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Whale Tanning

September 12, 2013

Whales tan and suffer sunburn-like skin damage, which could indicate changes in UV radiation over the oceans.

Transcript

BOB HIRSHON (host):

Whale suntans. I’m Bob Hirshon and this is Science Update.

A mother sperm whale with its baby. (Gabriel Barathieu/Flickr)

Whales can get suntans, as well as skin damage from overexposure. This according to molecular dermatologist Mark Birch-Machin of Newcastle University in England. For instance, his team identified tanning in blue whales, which migrate from the Arctic to the much sunnier California coast.

MARK BIRCH-MACHIN (Newcastle University, U.K.)

And they seem to deal with the problem by increasing their tan.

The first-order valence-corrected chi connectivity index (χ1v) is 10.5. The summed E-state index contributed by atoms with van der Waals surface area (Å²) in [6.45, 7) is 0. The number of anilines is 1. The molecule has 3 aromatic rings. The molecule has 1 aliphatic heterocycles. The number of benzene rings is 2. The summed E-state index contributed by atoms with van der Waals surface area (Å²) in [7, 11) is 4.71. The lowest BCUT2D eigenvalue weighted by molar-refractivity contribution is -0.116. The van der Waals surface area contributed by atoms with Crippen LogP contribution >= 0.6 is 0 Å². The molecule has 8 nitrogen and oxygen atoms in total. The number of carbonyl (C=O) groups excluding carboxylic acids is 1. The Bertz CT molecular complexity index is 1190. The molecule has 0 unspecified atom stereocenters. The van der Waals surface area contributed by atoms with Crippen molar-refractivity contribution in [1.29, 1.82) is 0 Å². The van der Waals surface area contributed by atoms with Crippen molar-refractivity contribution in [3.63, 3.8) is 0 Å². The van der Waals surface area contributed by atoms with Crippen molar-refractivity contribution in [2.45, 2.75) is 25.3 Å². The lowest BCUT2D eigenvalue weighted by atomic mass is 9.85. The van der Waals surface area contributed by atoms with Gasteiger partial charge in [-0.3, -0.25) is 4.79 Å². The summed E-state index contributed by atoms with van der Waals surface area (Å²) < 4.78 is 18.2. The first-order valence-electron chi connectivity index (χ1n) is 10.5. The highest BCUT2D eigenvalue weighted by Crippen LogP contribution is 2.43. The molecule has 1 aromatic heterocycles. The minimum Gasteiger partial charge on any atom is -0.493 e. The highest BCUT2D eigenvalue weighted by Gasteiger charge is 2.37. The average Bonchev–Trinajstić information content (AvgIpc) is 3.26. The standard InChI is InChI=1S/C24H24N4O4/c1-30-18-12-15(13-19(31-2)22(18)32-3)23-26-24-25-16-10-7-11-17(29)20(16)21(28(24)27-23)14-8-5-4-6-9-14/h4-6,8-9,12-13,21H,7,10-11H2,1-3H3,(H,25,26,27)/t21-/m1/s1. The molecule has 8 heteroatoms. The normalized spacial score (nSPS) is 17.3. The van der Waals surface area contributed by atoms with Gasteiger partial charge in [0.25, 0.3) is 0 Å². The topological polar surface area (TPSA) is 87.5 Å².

HIRSHON:
Like humans, they tan by increasing the pigment melanin in their skin. Sperm whales, which spend more time at the surface, not only tan but also have a cellular stress response to ultraviolet light. Another similarity to humans: whales accumulate DNA damage to their skin over time, and may develop lesions as they age. Birch-Machin says that closely monitoring this sort of damage may help scientists track changes in ultraviolet radiation across the entire ocean. I’m Bob Hirshon for AAAS, the Science Society.